Israel’s has recognized its inability to change Iran’s behavior and has set out on its own to change the strategic environment. It is not a coincidence that negotiations with Syria restarted after the 2006 war with Hezbollah. Israel realized that the IDF is not capable of destroying Hezbollah (a lesson that should have been learned after the 2000 evacuation of southern Lebanon), and saw it quickly rearm with the help of Syria and Iran. Israel has been decided that the Golan Heights, the source of a third of Israel’s water, might be worth trading for a peace deal with Syria. The 2006 war also pushed Syria to the peace table as it allowed Syria to bargain from a position of increased strength. Should a deal be concluded Iran will see its influence recede considerably as Syria will re-enter the fold of Sunni Arab states, and Hezbollah and Hamas will lose a major ally used as a middle-man between Hezbollah, Hamas and Iran. All of this would be great but does not address the issue of Iran’s nuclear program.
Although the Iranian government is fundamentalist, it is no more so than Saudi Arabia and is certainly not comparable to the likes of al-Qaeda whose goal of establishing a Sunni Caliphate from Pakistan to Spain is totally irrational. Iran, on the other hand, has proven itself a shrewd, rational actor. Nowhere more so than in Iraq where Iran has demonstrated that the influence it wields is an invaluable resource in the struggle to stabilize the region.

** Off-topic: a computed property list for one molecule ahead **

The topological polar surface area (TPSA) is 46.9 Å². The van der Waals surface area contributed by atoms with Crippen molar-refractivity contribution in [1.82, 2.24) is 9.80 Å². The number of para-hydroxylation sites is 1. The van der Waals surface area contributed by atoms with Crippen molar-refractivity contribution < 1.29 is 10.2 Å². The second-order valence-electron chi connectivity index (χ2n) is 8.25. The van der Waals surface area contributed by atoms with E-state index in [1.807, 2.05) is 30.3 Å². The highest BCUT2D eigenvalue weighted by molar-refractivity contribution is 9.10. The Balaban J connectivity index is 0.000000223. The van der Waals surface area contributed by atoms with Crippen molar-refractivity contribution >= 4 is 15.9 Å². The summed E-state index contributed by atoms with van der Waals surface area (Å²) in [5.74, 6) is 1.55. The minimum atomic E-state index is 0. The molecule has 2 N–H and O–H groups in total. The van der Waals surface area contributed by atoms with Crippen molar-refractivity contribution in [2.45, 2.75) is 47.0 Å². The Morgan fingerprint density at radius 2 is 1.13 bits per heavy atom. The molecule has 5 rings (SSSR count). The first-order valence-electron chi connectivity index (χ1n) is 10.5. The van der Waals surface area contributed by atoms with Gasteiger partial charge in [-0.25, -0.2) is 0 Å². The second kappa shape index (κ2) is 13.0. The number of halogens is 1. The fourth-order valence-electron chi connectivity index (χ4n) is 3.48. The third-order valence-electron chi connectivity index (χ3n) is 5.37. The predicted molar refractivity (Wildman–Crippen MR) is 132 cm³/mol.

Surprisingly, Iran has the same goals in Iraq as the US. First and foremost Iran wants to be sure that Iraq will never again pose a threat to Iran’s security. To achieve this Iran would like to see its neighbor become a federated state with a weak central government controlled by the Shiite majority that will naturally gravitate towards Tehran. Democracy in Iraq, has of course, achieved this precisely.
As I mentioned earlier, many of the gains the surge has claimed in the past year are attributable to Iran. It was Revolutionary Guard General Kassem Suleiman who cut a deal between the Iraqi Government and Muqtada al-Sadr in which al-Sadr’s Mahdi army allowed the Iraqi army to reclaim Shiite neighborhoods and ceased laying road side bombs aimed at maiming US soldiers.
The government we have installed in Iraq is led by Shiite parties who fought on the side of Iran during the Iran-Iraq war. One of which, the Dawa party, even blew up the American and French embassies in Kuwait in 1983. The other major party, SICI, was created in Iran during the war to organize Iraqi Shiite resistance groups under Iran’s tutelage. Iran and the US are currently both trying to shore up the Iraqi government.
In Afghanistan, the picture is much the same. Historically, Iran and Pakistan have competed for influence in Afghanistan. Pakistan’s traditionally ally in this struggle has been its proxy the Taliban, also supported by Saudi Arabia, while Iran was supplying and training our allies the Northern Alliance. After September 11th, the US threw its considerable weight behind the Northern Alliance, overthrowing the Taliban and installing Iran’s ally Hamid Karzai. Although it is not often discussed, Iran was instrumental in bringing the Karzai government to power. Iran was a decisive factor in coercing many of Afghanistan’s most influential warlords into backing Karzai. There is no reason why Iran and the US cannot work together to stabilize these two countries and shore up their mutual allies in their struggle against the Sunni extremists.